Fe-Thermo

# Fe-Thermo - THERMODYNAMICS PROPERTIES OF SINGLE-COMPONENT...

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73 THERMODYNAMICS ±THERMODYNAMICS PROPERTIES OF SINGLE-COMPONENT SYSTEMS Nomenclature 1. Intensive properties are independent of mass. 2. Extensive properties are proportional to mass. 3. Speci f c properties are lowercase (extensive/mass). State Functions (properties) Absolute Pressure, P (lbf / in 2 or Pa) Absolute Temperature, T ( ° R or K) Volume, V (ft 3 or m 3 ) Speci f c Volume, vVm = (ft 3 / lbm or m 3 / kg) Internal Energy, U (Btu or kJ) Speci f c Internal Energy, uUm = (usually in Btu / lbm or kJ / kg) ±Enthalpy,± H (Btu or KJ) Speci f c Enthalpy, h = u + Pv = H/m (usually in Btu / lbm or kJ / kg) Entropy, S (Btu / ° R or kJ / K) Speci f c Entropy, s = S/m [Btu /( lbm- ° R) or kJ / (kg•K)] Gibbs Free Energy, g = h Ts (usually in Btu / lbm or kJ / kg) Helmholz Free Energy, a = u (usually in Btu / lbm or kJ / kg) Heat Capacity at Constant Pressure, c T h p P 2 2 = bl Heat Capacity at Constant Volume, c T u v v 2 2 = Quality x (applies to liquid-vapor systems at saturation) is de f ned as the mass fraction of the vapor phase: x = m g / ( m g + m f ) , where m g = mass of vapor, and m f = mass of liquid. Speci f c volume of a two-phase system can be written: v = xv g + (1 – x ) v f or v = v f + xv fg , where v f = speci f c volume of saturated liquid, v g = speci f c volume of saturated vapor, and v fg = speci f c volume change upon vaporization. = v g v f Similar expressions exist for u , h , and s : u = xu g + (1 – x ) u f or u = u f + xu fg h = xh g + (1 – x ) h f or h = h f + xh fg s = xs g + (1 – x ) s f or s = s f + xs fg For a simple substance, speci f cation of any two intensive, independent properties is suf f cient to f x all the rest. For an ideal gas, Pv = RT or PV = mRT , and P 1 v 1 /T 1 = P 2 v 2 /T 2 , where P = pressure, v = speci f c volume, m = mass of gas, R = gas constant, and T = absolute temperature. V = volume R is speci f c to each gas but can be found from . , R mol wt R where = ^h R = the universal gas constant = 1,545 ft-lbf/(lbmol- ° R) = 8,314 J / (kmol K). For ideal gases , c p c v = R Also, for ideal gases : P h v u 00 TT 2 2 2 2 == bb ll For cold air standard, heat capacities are assumed to be constant at their room temperature values. In that case, the following are true: Δ u = c v Δ T ; Δ h = c p Δ T Δ s = c p ln ( T 2 /T 1 ) – R ln ( P 2 /P 1 ); and Δ s = c v ln ( T 2 /T 1 ) + R ln ( v 2 /v 1 ). For heat capacities that are temperature dependent, the value to be used in the above equations for Δ h is known as the mean heat capacity c p `j and is given by c cdT p p T T 21 1 2 = - # Also, for constant entropy processes: ; , P P v v T T P P T T v v kcc where k k k k pv 1 2 2 1 1 2 1 2 1 1 2 2 1 1 - - d d d n n n For real gases, several equations of state are available; one such equation is the van der Waals equation with constants based on the critical point: , P v a vb R T a P RT b P RT 64 27 8 where 2 c c c c 2 2 +- = c ^ c f m h m p where P c and T c are the pressure and temperature at the critical point, respectively, and v is the molar speci f c volume.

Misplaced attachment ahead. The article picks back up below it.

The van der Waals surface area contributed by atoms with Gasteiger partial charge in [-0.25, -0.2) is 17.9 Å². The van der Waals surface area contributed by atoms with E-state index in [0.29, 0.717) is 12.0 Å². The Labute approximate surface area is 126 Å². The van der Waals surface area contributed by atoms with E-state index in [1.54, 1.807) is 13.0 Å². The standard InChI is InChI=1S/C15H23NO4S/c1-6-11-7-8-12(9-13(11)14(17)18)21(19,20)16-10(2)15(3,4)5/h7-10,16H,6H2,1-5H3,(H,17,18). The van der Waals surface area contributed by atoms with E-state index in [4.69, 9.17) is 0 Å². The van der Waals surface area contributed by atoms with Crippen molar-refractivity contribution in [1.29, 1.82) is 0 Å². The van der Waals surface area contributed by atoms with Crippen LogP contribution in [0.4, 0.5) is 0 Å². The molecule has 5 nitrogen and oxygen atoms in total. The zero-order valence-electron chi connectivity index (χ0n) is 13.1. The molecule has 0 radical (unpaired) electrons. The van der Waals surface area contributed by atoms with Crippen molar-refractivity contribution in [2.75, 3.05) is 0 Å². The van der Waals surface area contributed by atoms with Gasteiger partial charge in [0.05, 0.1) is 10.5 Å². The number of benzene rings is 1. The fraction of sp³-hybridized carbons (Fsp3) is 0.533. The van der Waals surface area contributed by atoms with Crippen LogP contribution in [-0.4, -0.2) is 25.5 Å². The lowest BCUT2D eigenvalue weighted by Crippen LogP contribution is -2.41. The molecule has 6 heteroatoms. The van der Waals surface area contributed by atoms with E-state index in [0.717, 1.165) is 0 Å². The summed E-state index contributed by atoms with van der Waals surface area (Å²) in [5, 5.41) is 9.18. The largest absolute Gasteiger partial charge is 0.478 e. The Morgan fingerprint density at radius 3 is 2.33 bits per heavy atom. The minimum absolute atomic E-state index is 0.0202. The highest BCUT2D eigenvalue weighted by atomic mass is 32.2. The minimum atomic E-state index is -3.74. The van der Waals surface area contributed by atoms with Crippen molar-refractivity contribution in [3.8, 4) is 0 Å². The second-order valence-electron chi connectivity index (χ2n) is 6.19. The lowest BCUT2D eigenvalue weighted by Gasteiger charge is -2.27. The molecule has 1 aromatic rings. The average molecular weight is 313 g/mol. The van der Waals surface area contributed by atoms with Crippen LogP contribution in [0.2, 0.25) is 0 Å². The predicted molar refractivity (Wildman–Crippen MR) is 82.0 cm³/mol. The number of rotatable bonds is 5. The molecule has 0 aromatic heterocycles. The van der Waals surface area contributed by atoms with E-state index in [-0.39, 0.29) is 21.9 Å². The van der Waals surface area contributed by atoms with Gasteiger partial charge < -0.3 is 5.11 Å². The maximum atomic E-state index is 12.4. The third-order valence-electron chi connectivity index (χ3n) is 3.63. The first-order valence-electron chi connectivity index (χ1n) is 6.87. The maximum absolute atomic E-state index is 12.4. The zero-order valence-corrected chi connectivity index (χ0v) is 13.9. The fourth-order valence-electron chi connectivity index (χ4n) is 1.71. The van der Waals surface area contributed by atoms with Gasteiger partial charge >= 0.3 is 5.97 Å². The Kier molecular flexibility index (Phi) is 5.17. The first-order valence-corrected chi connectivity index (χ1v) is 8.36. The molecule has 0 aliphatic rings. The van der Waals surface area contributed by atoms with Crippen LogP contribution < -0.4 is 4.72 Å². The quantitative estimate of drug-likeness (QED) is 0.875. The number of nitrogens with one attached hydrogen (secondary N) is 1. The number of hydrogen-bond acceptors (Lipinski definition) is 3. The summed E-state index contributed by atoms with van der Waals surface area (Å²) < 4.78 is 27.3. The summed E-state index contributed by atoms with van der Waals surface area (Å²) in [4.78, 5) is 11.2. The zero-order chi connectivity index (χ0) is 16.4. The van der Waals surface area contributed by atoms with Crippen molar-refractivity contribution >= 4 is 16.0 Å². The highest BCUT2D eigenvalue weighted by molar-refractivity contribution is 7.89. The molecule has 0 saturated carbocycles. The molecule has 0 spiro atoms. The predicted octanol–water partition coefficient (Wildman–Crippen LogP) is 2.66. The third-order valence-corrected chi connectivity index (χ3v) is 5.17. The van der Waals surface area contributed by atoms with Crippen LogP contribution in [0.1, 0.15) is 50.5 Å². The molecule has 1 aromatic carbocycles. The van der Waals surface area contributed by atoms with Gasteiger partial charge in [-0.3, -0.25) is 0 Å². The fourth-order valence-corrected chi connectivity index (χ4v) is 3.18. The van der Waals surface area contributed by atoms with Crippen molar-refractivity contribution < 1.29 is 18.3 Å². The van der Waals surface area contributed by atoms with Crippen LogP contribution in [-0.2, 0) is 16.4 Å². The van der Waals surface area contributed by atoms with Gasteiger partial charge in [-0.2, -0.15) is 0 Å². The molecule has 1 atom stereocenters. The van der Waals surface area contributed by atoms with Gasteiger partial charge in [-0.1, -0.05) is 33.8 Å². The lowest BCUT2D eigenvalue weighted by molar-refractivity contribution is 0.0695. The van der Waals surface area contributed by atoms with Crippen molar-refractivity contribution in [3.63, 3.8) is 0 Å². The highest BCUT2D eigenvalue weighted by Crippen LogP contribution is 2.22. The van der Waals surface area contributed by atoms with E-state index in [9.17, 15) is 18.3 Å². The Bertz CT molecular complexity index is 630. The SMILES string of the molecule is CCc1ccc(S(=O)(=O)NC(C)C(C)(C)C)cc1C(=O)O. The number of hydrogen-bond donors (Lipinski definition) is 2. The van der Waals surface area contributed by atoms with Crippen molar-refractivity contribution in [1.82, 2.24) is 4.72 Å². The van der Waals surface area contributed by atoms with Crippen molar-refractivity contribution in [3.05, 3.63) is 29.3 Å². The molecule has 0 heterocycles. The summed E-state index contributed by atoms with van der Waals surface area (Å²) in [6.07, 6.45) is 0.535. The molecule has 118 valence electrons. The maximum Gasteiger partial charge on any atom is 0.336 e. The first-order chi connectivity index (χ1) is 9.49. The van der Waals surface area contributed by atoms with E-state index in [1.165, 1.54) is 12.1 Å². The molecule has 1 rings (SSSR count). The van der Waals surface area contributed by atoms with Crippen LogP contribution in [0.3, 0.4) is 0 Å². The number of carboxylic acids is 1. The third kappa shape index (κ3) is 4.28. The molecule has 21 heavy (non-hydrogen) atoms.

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74 THERMODYNAMICS FIRST LAW OF THERMODYNAMICS The First Law of Thermodynamics is a statement of conservation of energy in a thermodynamic system. The net energy crossing the system boundary is equal to the change in energy inside the system.
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Fe-Thermo - THERMODYNAMICS PROPERTIES OF SINGLE-COMPONENT...

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